A while back I was talking with a team about agile. Rather than give them a typical introduction, I decided to talk about techniques that differentiated more successful agile teams from less successful ones. Near the end of the talk, I got a very interesting question:
“What is the set of techniques where, if you took one away, you would no longer call it ‘agile’?”
This is a pretty good question. I thought for a little bit, and came up with the following:
- First, the team takes an incremental approach; they make process changes in small, incremental steps
- Second, the team is experimental; they approach process changes from a “let’s try this and see if it works for us” perspective.
- Third, the team is a team; they have a shared set of work items that they own and work on as a group, and they drive their own process.
All of these are necessary for the team to be moving their process forward. The first two allow process to be changed in low risk and reversible way, and the third provides the group ownership that makes it possible to have discussions about process changes in the first place. We get process plasticity, and that is the key to a successful agile team – the ability to take the current process and evolve it into something better.
Fast forward a few weeks later, and I was involved in a discussion about a team that had tried Scrum but hadn’t had a lot of luck with it, and I started thinking about how agile transitions are usually done:
- They are implemented as a big change; one week the team is doing their old process, then next they (if they are lucky) get a little training, and then they toss out pretty much all of their old process and adopt a totally different process.
- The adoption is usually a “this is what we are doing” thing.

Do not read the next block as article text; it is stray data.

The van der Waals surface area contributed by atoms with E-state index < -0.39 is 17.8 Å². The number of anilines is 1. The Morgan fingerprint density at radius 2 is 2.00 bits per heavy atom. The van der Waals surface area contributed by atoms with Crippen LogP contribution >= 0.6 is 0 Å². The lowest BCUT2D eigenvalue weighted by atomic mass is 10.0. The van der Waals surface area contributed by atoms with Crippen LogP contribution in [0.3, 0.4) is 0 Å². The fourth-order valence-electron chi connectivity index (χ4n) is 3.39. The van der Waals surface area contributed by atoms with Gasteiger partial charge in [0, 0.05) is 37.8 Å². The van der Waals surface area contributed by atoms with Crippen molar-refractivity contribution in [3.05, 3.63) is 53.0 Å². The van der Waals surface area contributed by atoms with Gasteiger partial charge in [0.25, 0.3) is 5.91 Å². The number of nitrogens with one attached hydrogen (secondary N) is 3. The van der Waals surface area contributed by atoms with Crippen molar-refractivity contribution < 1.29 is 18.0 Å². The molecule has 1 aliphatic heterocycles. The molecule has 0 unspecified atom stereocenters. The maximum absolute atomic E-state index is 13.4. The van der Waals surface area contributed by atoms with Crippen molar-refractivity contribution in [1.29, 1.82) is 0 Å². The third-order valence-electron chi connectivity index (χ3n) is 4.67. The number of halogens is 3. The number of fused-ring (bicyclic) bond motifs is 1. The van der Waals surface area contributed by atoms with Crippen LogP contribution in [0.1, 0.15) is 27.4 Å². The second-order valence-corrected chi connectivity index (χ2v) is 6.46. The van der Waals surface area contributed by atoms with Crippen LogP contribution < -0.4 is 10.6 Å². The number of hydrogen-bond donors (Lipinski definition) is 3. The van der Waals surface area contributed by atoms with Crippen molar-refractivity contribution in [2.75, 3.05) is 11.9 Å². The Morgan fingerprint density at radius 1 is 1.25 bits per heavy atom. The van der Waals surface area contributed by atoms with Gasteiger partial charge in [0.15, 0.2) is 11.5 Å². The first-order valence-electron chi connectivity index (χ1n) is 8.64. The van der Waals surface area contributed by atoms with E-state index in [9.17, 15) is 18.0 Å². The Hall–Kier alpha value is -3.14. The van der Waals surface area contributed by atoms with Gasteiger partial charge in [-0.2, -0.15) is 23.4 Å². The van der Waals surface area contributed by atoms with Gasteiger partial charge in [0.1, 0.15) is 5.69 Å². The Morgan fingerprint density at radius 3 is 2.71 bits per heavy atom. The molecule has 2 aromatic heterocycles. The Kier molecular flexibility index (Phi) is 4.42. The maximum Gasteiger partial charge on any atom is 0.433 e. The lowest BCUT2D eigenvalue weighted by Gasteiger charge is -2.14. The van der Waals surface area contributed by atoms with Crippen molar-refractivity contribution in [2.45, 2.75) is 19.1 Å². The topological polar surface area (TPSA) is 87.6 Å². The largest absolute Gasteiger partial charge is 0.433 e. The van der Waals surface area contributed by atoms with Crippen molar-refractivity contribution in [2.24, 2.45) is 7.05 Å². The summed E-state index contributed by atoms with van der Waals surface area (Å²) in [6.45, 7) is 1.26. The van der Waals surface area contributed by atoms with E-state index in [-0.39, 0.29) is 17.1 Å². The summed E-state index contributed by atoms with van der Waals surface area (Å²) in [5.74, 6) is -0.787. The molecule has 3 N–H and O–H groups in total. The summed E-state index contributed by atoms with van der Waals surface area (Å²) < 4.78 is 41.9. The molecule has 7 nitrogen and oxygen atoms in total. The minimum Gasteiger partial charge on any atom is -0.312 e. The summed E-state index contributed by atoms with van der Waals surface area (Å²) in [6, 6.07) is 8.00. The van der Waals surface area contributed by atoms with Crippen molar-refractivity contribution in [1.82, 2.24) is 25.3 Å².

- The team is rarely the instigator of the change.
That’s when I realized what had been bothering me for a while…
The agile transition is not agile.
That seems more than a little weird. We are advocating a quick incremental way of developing software, and we start by making a big change that neither management or the team really understand on the belief that, in a few months, things will shake out and the team will be in a better place. Worse, because the team is very busy trying to learn a lot of new things, it’s unlikely that they will pick up on the incremental and experimental nature of agile, so they are likely going to go from their old static methodology to a new static methodology.
This makes the “you should hire an agile coach” advice much more clear; of course you need a coach because otherwise you don’t have much chance of understanding how everything is supposed to work. Unfortunately, most teams don’t hire an agile coach, so it’s not surprising that they don’t have much success.
Is there a better way? Can a team work their way into agile through a set of small steps? Well, the answer there is obviously “Yes”, since that’s how the agile methods were originally developed.
I think we should be able to come up with a way to stage the changes so that the team can focus on the single thing they are working on rather than trying to deal with a ton of change. For example, there’s no reason that you can’t establish a good backlog process before you start doing anything else, and that would make it much easier for the agile teams when they start executing.